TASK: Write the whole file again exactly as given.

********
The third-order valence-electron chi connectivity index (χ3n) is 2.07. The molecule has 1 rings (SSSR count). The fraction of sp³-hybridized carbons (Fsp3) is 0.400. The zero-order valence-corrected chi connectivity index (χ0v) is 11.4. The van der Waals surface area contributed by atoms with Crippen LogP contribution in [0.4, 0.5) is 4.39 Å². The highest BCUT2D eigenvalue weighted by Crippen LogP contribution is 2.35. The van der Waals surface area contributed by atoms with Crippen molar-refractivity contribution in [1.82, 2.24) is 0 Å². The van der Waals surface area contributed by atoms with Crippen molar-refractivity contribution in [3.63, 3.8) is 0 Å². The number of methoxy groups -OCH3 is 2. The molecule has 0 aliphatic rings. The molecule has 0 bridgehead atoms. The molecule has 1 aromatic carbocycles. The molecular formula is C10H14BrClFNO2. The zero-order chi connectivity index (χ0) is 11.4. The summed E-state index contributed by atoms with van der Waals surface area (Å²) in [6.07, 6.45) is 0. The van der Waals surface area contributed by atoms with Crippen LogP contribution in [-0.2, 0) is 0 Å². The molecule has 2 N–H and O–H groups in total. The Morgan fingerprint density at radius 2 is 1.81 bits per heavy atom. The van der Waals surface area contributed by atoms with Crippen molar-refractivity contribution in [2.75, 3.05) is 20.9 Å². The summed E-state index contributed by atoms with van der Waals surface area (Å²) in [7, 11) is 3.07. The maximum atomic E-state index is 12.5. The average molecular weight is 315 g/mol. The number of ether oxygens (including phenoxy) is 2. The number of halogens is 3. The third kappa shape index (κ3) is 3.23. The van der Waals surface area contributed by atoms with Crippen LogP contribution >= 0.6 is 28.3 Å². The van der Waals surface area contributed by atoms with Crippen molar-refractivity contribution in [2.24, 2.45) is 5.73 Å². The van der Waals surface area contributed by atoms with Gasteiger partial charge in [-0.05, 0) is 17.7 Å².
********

The third-order valence-electron chi connectivity index (χ3n) is 2.07. The molecule has 1 rings (SSSR count). The fraction of sp³-hybridized carbons (Fsp3) is 0.400. The zero-order valence-corrected chi connectivity index (χ0v) is 11.4. The van der Waals surface area contributed by atoms with Crippen LogP contribution in [0.4, 0.5) is 4.39 Å². The highest BCUT2D eigenvalue weighted by Crippen LogP contribution is 2.35. The van der Waals surface area contributed by atoms with Crippen molar-refractivity contribution in [1.82, 2.24) is 0 Å². The van der Waals surface area contributed by atoms with Crippen molar-refractivity contribution in [3.63, 3.8) is 0 Å². The number of methoxy groups -OCH3 is 2. The molecule has 0 aliphatic rings. The molecule has 0 bridgehead atoms. The molecule has 1 aromatic carbocycles. The molecular formula is C10H14BrClFNO2. The zero-order chi connectivity index (χ0) is 11.4. The summed E-state index contributed by atoms with van der Waals surface area (Å²) in [6.07, 6.45) is 0. The van der Waals surface area contributed by atoms with Crippen LogP contribution in [-0.2, 0) is 0 Å². The molecule has 2 N–H and O–H groups in total. The Morgan fingerprint density at radius 2 is 1.81 bits per heavy atom. The van der Waals surface area contributed by atoms with Crippen molar-refractivity contribution in [2.75, 3.05) is 20.9 Å². The summed E-state index contributed by atoms with van der Waals surface area (Å²) in [7, 11) is 3.07. The maximum atomic E-state index is 12.5. The average molecular weight is 315 g/mol. The number of ether oxygens (including phenoxy) is 2. The number of halogens is 3. The third kappa shape index (κ3) is 3.23. The van der Waals surface area contributed by atoms with Crippen LogP contribution >= 0.6 is 28.3 Å². The van der Waals surface area contributed by atoms with Crippen molar-refractivity contribution in [2.24, 2.45) is 5.73 Å². The van der Waals surface area contributed by atoms with Gasteiger partial charge in [-0.05, 0) is 17.7 Å².